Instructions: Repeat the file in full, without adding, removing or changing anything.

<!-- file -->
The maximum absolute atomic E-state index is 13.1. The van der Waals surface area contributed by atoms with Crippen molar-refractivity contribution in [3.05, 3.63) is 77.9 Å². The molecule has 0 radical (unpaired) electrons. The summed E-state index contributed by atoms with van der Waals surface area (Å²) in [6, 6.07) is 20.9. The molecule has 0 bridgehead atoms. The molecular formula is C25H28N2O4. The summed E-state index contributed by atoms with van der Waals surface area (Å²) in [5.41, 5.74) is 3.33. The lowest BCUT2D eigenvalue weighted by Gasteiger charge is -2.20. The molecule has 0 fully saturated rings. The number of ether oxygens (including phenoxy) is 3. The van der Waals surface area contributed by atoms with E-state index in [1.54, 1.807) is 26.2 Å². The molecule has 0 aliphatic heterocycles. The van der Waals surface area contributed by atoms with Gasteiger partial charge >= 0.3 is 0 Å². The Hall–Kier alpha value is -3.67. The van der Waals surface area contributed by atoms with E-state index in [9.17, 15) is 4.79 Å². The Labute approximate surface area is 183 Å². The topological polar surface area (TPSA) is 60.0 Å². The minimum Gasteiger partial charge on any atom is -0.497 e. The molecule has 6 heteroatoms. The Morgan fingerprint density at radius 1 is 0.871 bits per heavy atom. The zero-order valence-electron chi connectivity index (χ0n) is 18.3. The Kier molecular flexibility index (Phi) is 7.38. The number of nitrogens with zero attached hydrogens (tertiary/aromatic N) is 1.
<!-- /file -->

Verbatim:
The maximum absolute atomic E-state index is 13.1. The van der Waals surface area contributed by atoms with Crippen molar-refractivity contribution in [3.05, 3.63) is 77.9 Å². The molecule has 0 radical (unpaired) electrons. The summed E-state index contributed by atoms with van der Waals surface area (Å²) in [6, 6.07) is 20.9. The molecule has 0 bridgehead atoms. The molecular formula is C25H28N2O4. The summed E-state index contributed by atoms with van der Waals surface area (Å²) in [5.41, 5.74) is 3.33. The lowest BCUT2D eigenvalue weighted by Gasteiger charge is -2.20. The molecule has 0 fully saturated rings. The number of ether oxygens (including phenoxy) is 3. The van der Waals surface area contributed by atoms with E-state index in [1.54, 1.807) is 26.2 Å². The molecule has 0 aliphatic heterocycles. The van der Waals surface area contributed by atoms with Gasteiger partial charge >= 0.3 is 0 Å². The Hall–Kier alpha value is -3.67. The van der Waals surface area contributed by atoms with E-state index in [9.17, 15) is 4.79 Å². The Labute approximate surface area is 183 Å². The topological polar surface area (TPSA) is 60.0 Å². The minimum Gasteiger partial charge on any atom is -0.497 e. The molecule has 6 heteroatoms. The Morgan fingerprint density at radius 1 is 0.871 bits per heavy atom. The zero-order valence-electron chi connectivity index (χ0n) is 18.3. The Kier molecular flexibility index (Phi) is 7.38. The number of nitrogens with zero attached hydrogens (tertiary/aromatic N) is 1.